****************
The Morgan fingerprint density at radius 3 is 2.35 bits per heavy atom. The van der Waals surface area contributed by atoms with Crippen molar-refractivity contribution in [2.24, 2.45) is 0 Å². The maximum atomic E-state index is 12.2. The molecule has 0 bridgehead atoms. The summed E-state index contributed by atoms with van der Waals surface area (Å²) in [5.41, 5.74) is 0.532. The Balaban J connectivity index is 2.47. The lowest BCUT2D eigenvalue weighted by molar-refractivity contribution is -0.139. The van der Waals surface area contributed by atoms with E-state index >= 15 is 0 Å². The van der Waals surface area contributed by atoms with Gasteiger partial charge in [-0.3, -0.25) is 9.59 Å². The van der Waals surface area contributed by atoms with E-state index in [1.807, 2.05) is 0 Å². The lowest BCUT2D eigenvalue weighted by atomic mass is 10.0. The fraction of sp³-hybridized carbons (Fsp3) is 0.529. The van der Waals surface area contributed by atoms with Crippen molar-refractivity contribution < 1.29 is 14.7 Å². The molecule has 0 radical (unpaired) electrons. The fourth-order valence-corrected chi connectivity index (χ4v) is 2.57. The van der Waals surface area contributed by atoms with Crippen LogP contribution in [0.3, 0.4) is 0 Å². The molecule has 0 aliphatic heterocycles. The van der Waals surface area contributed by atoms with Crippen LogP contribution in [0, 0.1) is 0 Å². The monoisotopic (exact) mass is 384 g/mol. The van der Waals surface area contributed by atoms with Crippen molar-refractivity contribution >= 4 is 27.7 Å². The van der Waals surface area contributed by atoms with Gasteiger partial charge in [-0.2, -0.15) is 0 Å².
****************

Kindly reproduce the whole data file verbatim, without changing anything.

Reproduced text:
The Morgan fingerprint density at radius 3 is 2.35 bits per heavy atom. The van der Waals surface area contributed by atoms with Crippen molar-refractivity contribution in [2.24, 2.45) is 0 Å². The maximum atomic E-state index is 12.2. The molecule has 0 bridgehead atoms. The summed E-state index contributed by atoms with van der Waals surface area (Å²) in [5.41, 5.74) is 0.532. The Balaban J connectivity index is 2.47. The lowest BCUT2D eigenvalue weighted by molar-refractivity contribution is -0.139. The van der Waals surface area contributed by atoms with E-state index >= 15 is 0 Å². The van der Waals surface area contributed by atoms with Gasteiger partial charge in [-0.3, -0.25) is 9.59 Å². The van der Waals surface area contributed by atoms with E-state index in [1.807, 2.05) is 0 Å². The lowest BCUT2D eigenvalue weighted by atomic mass is 10.0. The fraction of sp³-hybridized carbons (Fsp3) is 0.529. The van der Waals surface area contributed by atoms with Crippen molar-refractivity contribution < 1.29 is 14.7 Å². The molecule has 0 radical (unpaired) electrons. The fourth-order valence-corrected chi connectivity index (χ4v) is 2.57. The van der Waals surface area contributed by atoms with Crippen LogP contribution in [0.3, 0.4) is 0 Å². The molecule has 0 aliphatic heterocycles. The van der Waals surface area contributed by atoms with Crippen LogP contribution in [0, 0.1) is 0 Å². The monoisotopic (exact) mass is 384 g/mol. The van der Waals surface area contributed by atoms with Crippen molar-refractivity contribution >= 4 is 27.7 Å². The van der Waals surface area contributed by atoms with Gasteiger partial charge in [-0.2, -0.15) is 0 Å².